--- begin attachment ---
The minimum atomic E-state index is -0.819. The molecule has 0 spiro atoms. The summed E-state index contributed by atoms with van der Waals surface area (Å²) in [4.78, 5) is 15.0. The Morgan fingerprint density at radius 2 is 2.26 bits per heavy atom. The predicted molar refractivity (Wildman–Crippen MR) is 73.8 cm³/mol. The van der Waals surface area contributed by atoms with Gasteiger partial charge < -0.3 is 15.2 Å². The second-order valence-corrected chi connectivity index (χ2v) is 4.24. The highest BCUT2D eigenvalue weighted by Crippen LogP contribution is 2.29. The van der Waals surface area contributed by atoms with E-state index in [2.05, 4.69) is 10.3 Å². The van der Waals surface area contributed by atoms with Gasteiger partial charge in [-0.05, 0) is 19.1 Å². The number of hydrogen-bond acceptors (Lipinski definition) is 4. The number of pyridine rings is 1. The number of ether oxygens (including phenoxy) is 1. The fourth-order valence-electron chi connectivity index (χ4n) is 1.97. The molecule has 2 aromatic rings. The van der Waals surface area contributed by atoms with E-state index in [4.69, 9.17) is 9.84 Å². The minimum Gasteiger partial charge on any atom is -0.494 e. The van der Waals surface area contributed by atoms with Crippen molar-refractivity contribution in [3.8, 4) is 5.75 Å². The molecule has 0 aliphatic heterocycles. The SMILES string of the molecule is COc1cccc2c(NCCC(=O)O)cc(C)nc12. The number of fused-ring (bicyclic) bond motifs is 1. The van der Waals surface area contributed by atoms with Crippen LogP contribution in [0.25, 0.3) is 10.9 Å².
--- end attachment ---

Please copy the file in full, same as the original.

The minimum atomic E-state index is -0.819. The molecule has 0 spiro atoms. The summed E-state index contributed by atoms with van der Waals surface area (Å²) in [4.78, 5) is 15.0. The Morgan fingerprint density at radius 2 is 2.26 bits per heavy atom. The predicted molar refractivity (Wildman–Crippen MR) is 73.8 cm³/mol. The van der Waals surface area contributed by atoms with Gasteiger partial charge < -0.3 is 15.2 Å². The second-order valence-corrected chi connectivity index (χ2v) is 4.24. The highest BCUT2D eigenvalue weighted by Crippen LogP contribution is 2.29. The van der Waals surface area contributed by atoms with E-state index in [2.05, 4.69) is 10.3 Å². The van der Waals surface area contributed by atoms with Gasteiger partial charge in [-0.05, 0) is 19.1 Å². The number of hydrogen-bond acceptors (Lipinski definition) is 4. The number of pyridine rings is 1. The number of ether oxygens (including phenoxy) is 1. The fourth-order valence-electron chi connectivity index (χ4n) is 1.97. The molecule has 2 aromatic rings. The van der Waals surface area contributed by atoms with E-state index in [4.69, 9.17) is 9.84 Å². The minimum Gasteiger partial charge on any atom is -0.494 e. The van der Waals surface area contributed by atoms with Crippen molar-refractivity contribution in [3.8, 4) is 5.75 Å². The molecule has 0 aliphatic heterocycles. The SMILES string of the molecule is COc1cccc2c(NCCC(=O)O)cc(C)nc12. The number of fused-ring (bicyclic) bond motifs is 1. The van der Waals surface area contributed by atoms with Crippen LogP contribution in [0.25, 0.3) is 10.9 Å².